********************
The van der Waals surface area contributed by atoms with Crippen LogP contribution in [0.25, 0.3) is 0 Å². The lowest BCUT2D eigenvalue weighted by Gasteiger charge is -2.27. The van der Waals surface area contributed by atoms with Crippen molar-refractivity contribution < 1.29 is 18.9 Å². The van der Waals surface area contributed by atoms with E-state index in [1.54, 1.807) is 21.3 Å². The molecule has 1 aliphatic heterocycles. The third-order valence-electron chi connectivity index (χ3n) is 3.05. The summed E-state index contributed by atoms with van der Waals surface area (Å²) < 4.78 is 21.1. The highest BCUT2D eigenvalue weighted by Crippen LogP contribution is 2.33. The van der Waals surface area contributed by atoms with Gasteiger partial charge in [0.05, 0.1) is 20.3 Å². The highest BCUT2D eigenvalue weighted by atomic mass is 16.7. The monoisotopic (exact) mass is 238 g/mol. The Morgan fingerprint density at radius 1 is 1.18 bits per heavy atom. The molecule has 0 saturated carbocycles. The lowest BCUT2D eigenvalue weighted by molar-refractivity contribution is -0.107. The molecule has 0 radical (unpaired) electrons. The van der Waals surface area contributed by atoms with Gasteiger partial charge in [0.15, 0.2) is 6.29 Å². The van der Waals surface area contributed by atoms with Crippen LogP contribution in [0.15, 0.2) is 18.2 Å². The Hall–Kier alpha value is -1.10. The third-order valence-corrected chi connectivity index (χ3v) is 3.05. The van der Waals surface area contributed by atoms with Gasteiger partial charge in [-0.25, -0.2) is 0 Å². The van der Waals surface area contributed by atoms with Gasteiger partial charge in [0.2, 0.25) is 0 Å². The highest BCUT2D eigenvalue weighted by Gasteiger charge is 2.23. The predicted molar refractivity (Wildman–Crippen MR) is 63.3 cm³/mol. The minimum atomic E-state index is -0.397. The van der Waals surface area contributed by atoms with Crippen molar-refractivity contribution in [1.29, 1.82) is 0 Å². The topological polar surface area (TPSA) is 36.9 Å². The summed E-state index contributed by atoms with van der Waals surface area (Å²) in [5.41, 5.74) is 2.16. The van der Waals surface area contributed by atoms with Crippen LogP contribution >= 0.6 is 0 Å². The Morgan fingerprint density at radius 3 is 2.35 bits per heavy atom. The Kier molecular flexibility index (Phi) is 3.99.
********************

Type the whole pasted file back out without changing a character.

The van der Waals surface area contributed by atoms with Crippen LogP contribution in [0.25, 0.3) is 0 Å². The lowest BCUT2D eigenvalue weighted by Gasteiger charge is -2.27. The van der Waals surface area contributed by atoms with Crippen molar-refractivity contribution < 1.29 is 18.9 Å². The van der Waals surface area contributed by atoms with E-state index in [1.54, 1.807) is 21.3 Å². The molecule has 1 aliphatic heterocycles. The third-order valence-electron chi connectivity index (χ3n) is 3.05. The summed E-state index contributed by atoms with van der Waals surface area (Å²) < 4.78 is 21.1. The highest BCUT2D eigenvalue weighted by Crippen LogP contribution is 2.33. The van der Waals surface area contributed by atoms with Gasteiger partial charge in [0.05, 0.1) is 20.3 Å². The highest BCUT2D eigenvalue weighted by atomic mass is 16.7. The monoisotopic (exact) mass is 238 g/mol. The Morgan fingerprint density at radius 1 is 1.18 bits per heavy atom. The molecule has 0 saturated carbocycles. The lowest BCUT2D eigenvalue weighted by molar-refractivity contribution is -0.107. The molecule has 0 radical (unpaired) electrons. The van der Waals surface area contributed by atoms with Gasteiger partial charge in [0.15, 0.2) is 6.29 Å². The van der Waals surface area contributed by atoms with Crippen LogP contribution in [0.15, 0.2) is 18.2 Å². The Hall–Kier alpha value is -1.10. The third-order valence-corrected chi connectivity index (χ3v) is 3.05. The van der Waals surface area contributed by atoms with Gasteiger partial charge in [-0.25, -0.2) is 0 Å². The van der Waals surface area contributed by atoms with Gasteiger partial charge in [0.2, 0.25) is 0 Å². The highest BCUT2D eigenvalue weighted by Gasteiger charge is 2.23. The predicted molar refractivity (Wildman–Crippen MR) is 63.3 cm³/mol. The minimum atomic E-state index is -0.397. The van der Waals surface area contributed by atoms with Crippen molar-refractivity contribution in [1.29, 1.82) is 0 Å². The topological polar surface area (TPSA) is 36.9 Å². The summed E-state index contributed by atoms with van der Waals surface area (Å²) in [5.41, 5.74) is 2.16. The van der Waals surface area contributed by atoms with Crippen LogP contribution >= 0.6 is 0 Å². The Morgan fingerprint density at radius 3 is 2.35 bits per heavy atom. The Kier molecular flexibility index (Phi) is 3.99.